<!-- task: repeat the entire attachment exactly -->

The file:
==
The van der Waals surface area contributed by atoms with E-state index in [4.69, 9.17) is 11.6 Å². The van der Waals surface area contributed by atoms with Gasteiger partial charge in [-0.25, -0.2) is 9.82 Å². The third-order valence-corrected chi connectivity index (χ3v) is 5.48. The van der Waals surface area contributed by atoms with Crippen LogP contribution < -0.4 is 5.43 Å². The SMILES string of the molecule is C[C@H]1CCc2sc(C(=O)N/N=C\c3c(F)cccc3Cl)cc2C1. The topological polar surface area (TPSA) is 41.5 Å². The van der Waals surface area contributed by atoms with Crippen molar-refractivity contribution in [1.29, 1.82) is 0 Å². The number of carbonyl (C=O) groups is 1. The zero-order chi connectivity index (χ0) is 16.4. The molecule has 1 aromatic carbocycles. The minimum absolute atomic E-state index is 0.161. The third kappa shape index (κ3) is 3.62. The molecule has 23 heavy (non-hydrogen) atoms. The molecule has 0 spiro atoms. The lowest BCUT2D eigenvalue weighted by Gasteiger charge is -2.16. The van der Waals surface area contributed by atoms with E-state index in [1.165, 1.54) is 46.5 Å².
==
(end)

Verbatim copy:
The van der Waals surface area contributed by atoms with E-state index in [4.69, 9.17) is 11.6 Å². The van der Waals surface area contributed by atoms with Gasteiger partial charge in [-0.25, -0.2) is 9.82 Å². The third-order valence-corrected chi connectivity index (χ3v) is 5.48. The van der Waals surface area contributed by atoms with Crippen LogP contribution < -0.4 is 5.43 Å². The SMILES string of the molecule is C[C@H]1CCc2sc(C(=O)N/N=C\c3c(F)cccc3Cl)cc2C1. The topological polar surface area (TPSA) is 41.5 Å². The van der Waals surface area contributed by atoms with Crippen molar-refractivity contribution in [1.29, 1.82) is 0 Å². The number of carbonyl (C=O) groups is 1. The zero-order chi connectivity index (χ0) is 16.4. The molecule has 1 aromatic carbocycles. The minimum absolute atomic E-state index is 0.161. The third kappa shape index (κ3) is 3.62. The molecule has 23 heavy (non-hydrogen) atoms. The molecule has 0 spiro atoms. The lowest BCUT2D eigenvalue weighted by Gasteiger charge is -2.16. The van der Waals surface area contributed by atoms with E-state index in [1.165, 1.54) is 46.5 Å².